Thanks for joining me on this “Jo & Brian” edition of “Gettin’ a li’l psycho on tyres” I hope you will join me again tomorrow when I’ll be looking at an early Williams Grand Prix car. Don’t forget to come back now !


Mr Consistency – Hillsborough Concours d’Elegance

Last month Geoffrey Horton trailered his immaculate Jaguar XK140 FHC SE/MC over to Hillsborough for the Concours d’Elegance, while he was there he kindly took today’s photographs to share with us.

Alfa Romeo 6C 1750 Gran Sport, Hillsborough Concours d'Elegance

Among the many participants was this magnificent supercharged Alfa Romeo 6C 1750 Grand Sport of the type than won the Mille Miglia in 1929 an 1930 and the Spa 24 Hours race, so far as I know no one has ever come up with a definitive reason why these cars raced with front red light covers, if you know please chime in below.

Cadillac V16,Hillsborough Concours d'Elegance

Another car from 1930 was this Cadillac V16, first V16 powered car to enter production in 1930, which lasted until 1940.

Bentley 3 1/2 litre, Thrupp & Maberly,Hillsborough Concours d'Elegance

The plaque in front of this 1934 Derby built Bentley 3 1/2 litre with coachwork by Thrupp & Maberly says that it was built for Lord Feversham, I believe he may also have been known as the 3rd Earl of Feversham a politician who served as the Conservative government whip in the House of Lords at the time the car was built.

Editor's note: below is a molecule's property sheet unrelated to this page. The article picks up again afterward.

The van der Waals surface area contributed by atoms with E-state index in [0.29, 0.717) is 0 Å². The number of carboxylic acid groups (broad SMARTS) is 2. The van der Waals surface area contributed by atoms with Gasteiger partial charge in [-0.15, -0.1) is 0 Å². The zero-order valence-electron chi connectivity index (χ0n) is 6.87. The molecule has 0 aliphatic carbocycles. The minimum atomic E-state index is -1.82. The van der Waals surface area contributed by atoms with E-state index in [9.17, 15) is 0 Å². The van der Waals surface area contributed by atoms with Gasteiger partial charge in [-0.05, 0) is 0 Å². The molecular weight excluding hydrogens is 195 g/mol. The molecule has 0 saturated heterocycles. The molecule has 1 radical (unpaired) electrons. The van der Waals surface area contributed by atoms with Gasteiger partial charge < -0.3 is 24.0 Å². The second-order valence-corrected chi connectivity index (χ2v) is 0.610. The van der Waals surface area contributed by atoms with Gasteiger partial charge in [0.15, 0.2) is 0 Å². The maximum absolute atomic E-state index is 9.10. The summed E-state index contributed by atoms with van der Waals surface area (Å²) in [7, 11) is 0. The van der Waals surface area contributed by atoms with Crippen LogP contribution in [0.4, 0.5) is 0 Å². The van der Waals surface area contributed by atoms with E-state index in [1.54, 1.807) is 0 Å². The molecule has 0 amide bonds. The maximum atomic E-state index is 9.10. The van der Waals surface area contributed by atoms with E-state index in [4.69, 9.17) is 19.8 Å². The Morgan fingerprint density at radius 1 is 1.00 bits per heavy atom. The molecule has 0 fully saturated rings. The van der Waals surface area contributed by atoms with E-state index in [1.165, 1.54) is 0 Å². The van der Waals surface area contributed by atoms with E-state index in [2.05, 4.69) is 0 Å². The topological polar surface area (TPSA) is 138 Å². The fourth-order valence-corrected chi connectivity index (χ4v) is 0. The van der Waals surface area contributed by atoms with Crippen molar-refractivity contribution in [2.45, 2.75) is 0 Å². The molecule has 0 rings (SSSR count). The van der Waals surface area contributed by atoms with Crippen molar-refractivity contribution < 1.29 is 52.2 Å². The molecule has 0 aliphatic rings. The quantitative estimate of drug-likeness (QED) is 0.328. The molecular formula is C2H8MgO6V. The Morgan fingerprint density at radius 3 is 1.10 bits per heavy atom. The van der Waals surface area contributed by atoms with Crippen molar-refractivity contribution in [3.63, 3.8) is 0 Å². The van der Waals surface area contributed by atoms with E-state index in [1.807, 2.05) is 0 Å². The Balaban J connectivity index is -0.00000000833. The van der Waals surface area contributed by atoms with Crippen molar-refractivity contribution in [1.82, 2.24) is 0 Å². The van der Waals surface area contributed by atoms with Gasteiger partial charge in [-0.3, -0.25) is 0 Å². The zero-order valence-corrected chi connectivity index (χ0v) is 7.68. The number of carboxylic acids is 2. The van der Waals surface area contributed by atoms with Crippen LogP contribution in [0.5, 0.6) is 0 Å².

Jaguar XK120 DHC, Hillsborough Concours d'Elegance

Among the stuff competition in Geoffrey’s class was the Jaguar XK12O DHC.

Allard K2, Hillsborough Concours d'Elegance

Only just noticed this 1951 Allard K2 has appeared on this blog before, Jay Wollenberger snapped it at last years Danville Concours d’Elegance.

Ford 500 Sunliner, Hillsborough Concours d'Elegance

In my mind, anyone driving around in a gargantuan land yacht like this 1957 Ford 500 Sunliner just has to have a smile on their face, if they don’t it should be made compulsory.

AC Bristol Ace Zagato, Hillsborough Concours d'Elegance

Several vehicles with Zagato bodies were present like this 1957 Bristol powered AC Ace. This unique car, as in only one, with trade mark Zagato double bubble roof apparently counts Grand Prix race winner Jo “Seppi” Siffert amoungst it’s previous owners.

Aston Martin DB4 GT Zagato, Hillsborough Concours d'Elegance

Despite having covered enough laps to finish 9th at Le Mans in 1961 Frenchman Jean Kerguen and Jacques Dewes retired from the race and therefore recorded a did not finish in this 1961 Aston Martin DB4 GT one of only 19 built with a Zagato body.

ALFA Romeo, Giulietta Sprint Special, Hillsborough Concours d'Elegance

Launched in 1959 the ALFA Romeo Giulietta Sprint Special was built as production racing car to compete against the likes of Porsche’s 356, the example seen here was built in 1966.

Jaguar XK140 FHC SE, Hillsborough Concours d'Elegance

Finally our man Geoffrey got to drive up the ramp of honour to collect a second place finish with his Jaguar XK140 FHC. Belated congratulations and many thanks to him for sharing his photographs.

Thanks for joining me on this “Mr Consistency” edition of “Gettin’ a li’l psycho on tyres” I hope you will join me again tomorrow. Don’t forget to come back now !


What’s In A Tooth ? – Lotus Ford 49 #R2 & #R3